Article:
No more than is absolutely necessary to provide sufficient protection in the environment in which the car is used should be added. Follow the manufacturers instructions to the letter. Although as standard all road cars have a larger cooling capability than is required to allow for a fairly strong anti-freeze/water mix, bigger or more powerful (tuned) engines will soon render it inadequate.
Water, as previously mentioned, has amazing heat transfer properties, far better than almost any other liquid cooling medium within a vast majority of spheres. It is certainly superior to a mix of anti-freeze (usually glycol based) and water. In fact water has up to two and a half times greater thermal conductivity to, say, a glycol-type coolant given the same operating capacity. As the cooling system works by conductivity - from hot metal to a cooler liquid (as in the engine coolant jacket) then from hot liquid to cooler metal surfaces (as in the radiator), the coolants thermal conductivity is of ultra importance. Tests carried out by major motor manufacturers have concluded that the improvement of glycol’s thermal conductivity is practically directly proportional to the amount of water added to it. Just to illustrate this, a 50/50 water and glycol mix has about 70% of the thermal conductivity of water on its own.
To labour the point so that you are left in no doubt about this, other factors such as the viscosity of the coolant, and the convection coefficient of the coolant in a tube (a complex relationship between the thermal conductivity, viscosity, tube diameter - as in radiator core tube - and turbulent flow of the system) influence the effectiveness of the system. A 50/50 glycol/water mix has roughly four times the viscosity (thickness) of water alone and, as previously mentioned, about 70% of the thermal conductivity. A trial using these factors established that this mix had approximately 50% of the convection coefficient of water only. Or to put it in English, water on its own as a coolant is capable of TWICE as much heat transfer as the 50/50 mix. Hopefully this has exploded the ‘more anti-freeze will help’ myth once and for all.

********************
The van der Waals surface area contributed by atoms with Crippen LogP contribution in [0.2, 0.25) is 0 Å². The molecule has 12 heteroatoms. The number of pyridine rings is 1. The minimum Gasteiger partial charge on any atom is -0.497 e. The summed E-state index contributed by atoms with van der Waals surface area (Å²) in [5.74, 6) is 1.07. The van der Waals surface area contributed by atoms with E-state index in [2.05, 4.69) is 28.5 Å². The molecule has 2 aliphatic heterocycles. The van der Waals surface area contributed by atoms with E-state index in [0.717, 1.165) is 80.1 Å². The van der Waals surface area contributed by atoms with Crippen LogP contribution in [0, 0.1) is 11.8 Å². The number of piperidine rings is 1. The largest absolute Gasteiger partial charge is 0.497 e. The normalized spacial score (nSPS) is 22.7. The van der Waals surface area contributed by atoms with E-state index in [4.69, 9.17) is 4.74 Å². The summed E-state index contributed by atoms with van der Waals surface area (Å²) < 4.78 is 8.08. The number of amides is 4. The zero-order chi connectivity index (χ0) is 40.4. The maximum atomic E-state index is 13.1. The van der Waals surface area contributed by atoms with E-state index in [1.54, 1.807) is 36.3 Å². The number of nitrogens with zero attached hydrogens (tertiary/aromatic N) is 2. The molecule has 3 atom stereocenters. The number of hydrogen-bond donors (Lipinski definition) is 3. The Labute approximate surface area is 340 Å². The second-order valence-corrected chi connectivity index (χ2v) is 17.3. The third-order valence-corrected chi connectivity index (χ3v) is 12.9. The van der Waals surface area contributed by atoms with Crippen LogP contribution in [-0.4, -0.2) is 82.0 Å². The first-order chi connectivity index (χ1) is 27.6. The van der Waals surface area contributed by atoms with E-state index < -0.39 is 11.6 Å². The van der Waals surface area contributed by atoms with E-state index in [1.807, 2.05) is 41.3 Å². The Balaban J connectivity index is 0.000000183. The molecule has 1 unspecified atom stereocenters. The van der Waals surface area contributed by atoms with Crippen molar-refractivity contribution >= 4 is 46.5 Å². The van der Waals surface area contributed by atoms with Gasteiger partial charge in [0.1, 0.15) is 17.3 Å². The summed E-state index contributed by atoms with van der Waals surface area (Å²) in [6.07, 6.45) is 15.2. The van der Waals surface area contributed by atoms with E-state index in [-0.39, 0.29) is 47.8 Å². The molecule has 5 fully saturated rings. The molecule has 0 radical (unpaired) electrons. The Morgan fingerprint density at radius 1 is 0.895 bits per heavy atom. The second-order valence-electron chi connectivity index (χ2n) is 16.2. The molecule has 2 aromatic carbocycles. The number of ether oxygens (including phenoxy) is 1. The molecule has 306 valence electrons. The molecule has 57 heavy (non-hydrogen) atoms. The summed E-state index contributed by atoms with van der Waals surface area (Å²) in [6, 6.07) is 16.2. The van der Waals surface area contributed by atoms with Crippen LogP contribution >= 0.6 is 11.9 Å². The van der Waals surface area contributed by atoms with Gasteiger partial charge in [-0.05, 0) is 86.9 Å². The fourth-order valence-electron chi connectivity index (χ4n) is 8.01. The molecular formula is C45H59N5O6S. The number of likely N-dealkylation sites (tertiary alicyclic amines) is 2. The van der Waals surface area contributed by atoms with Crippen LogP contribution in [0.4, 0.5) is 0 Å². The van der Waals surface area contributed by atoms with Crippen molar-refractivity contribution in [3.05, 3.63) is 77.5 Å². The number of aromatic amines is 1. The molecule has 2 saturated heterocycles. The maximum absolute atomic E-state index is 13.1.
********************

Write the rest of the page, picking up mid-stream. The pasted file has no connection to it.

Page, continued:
Capability Improvement Options
So what can be done, and when is it needed? The last thing you need to do is install your mega-hyperpower engine with a cooling system that is a wild guess at best, to find that it is woefully inadequate, causing the early demise of your pride and joy. To give an illustration of the standard systems capability, even the Cooper S having its radiator with increased ‘gills per inch’ would over-heat at anything but a steady 70 mph. To all intents and purposes, if you put a 1275 engine in where there used to be a 998, put an up-rated radiator in as well. The standard 998 radiator will cope with the application of a stage one kit, but going to a decent modified head and fast road cam will sorely test it if it is in any other condition than A1 perfect.
Old thinking used to be that more coolant is the way to go, hence the appearance many moons ago of the special four-core radiator. It certainly helped, giving about 23% more cooling capability over the standard item. But technology moves on a-pace, and the ‘more coolant’ theory soon bit the dust. The latest breed of radiators only have two cores, but a vastly superior core and fin arrangement, giving around 37% more cooling capability than standard. In fact this type of radiator has been sufficient to cool engines fitted with turbos and having outputs of around 160 bhp. Fitting one of these to any normally aspirated A-series should kill the problem dead. After all, it is better to have too much cooling than too little - you can always blank some off, or fit a different thermostat. A bonus here is that it actually weighs less than the standard set-up, every little saving in weight helps - especially when racing. If it were for any kind of racing in the dirt, I would not fit the two-core radiator. Its gills are easily damaged and clogged by clods of mud. Use the four-core.